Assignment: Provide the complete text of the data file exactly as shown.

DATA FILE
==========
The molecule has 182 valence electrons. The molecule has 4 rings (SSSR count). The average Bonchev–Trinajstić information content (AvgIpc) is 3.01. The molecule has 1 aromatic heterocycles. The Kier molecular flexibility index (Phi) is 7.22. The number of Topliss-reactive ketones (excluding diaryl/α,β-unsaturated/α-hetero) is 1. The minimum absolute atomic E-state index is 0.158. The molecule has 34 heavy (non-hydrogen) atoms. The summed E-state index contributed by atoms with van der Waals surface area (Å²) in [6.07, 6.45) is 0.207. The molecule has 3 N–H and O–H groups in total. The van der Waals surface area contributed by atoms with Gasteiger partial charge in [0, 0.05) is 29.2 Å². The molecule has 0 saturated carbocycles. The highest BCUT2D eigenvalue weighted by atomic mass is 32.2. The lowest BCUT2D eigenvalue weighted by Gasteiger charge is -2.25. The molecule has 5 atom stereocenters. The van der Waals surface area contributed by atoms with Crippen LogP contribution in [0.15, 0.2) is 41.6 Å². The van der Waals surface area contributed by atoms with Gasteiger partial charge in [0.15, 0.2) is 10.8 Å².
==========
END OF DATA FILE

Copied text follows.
The molecule has 182 valence electrons. The molecule has 4 rings (SSSR count). The average Bonchev–Trinajstić information content (AvgIpc) is 3.01. The molecule has 1 aromatic heterocycles. The Kier molecular flexibility index (Phi) is 7.22. The number of Topliss-reactive ketones (excluding diaryl/α,β-unsaturated/α-hetero) is 1. The minimum absolute atomic E-state index is 0.158. The molecule has 34 heavy (non-hydrogen) atoms. The summed E-state index contributed by atoms with van der Waals surface area (Å²) in [6.07, 6.45) is 0.207. The molecule has 3 N–H and O–H groups in total. The van der Waals surface area contributed by atoms with Gasteiger partial charge in [0, 0.05) is 29.2 Å². The molecule has 0 saturated carbocycles. The highest BCUT2D eigenvalue weighted by atomic mass is 32.2. The lowest BCUT2D eigenvalue weighted by Gasteiger charge is -2.25. The molecule has 5 atom stereocenters. The van der Waals surface area contributed by atoms with Crippen LogP contribution in [0.15, 0.2) is 41.6 Å². The van der Waals surface area contributed by atoms with Gasteiger partial charge in [0.15, 0.2) is 10.8 Å².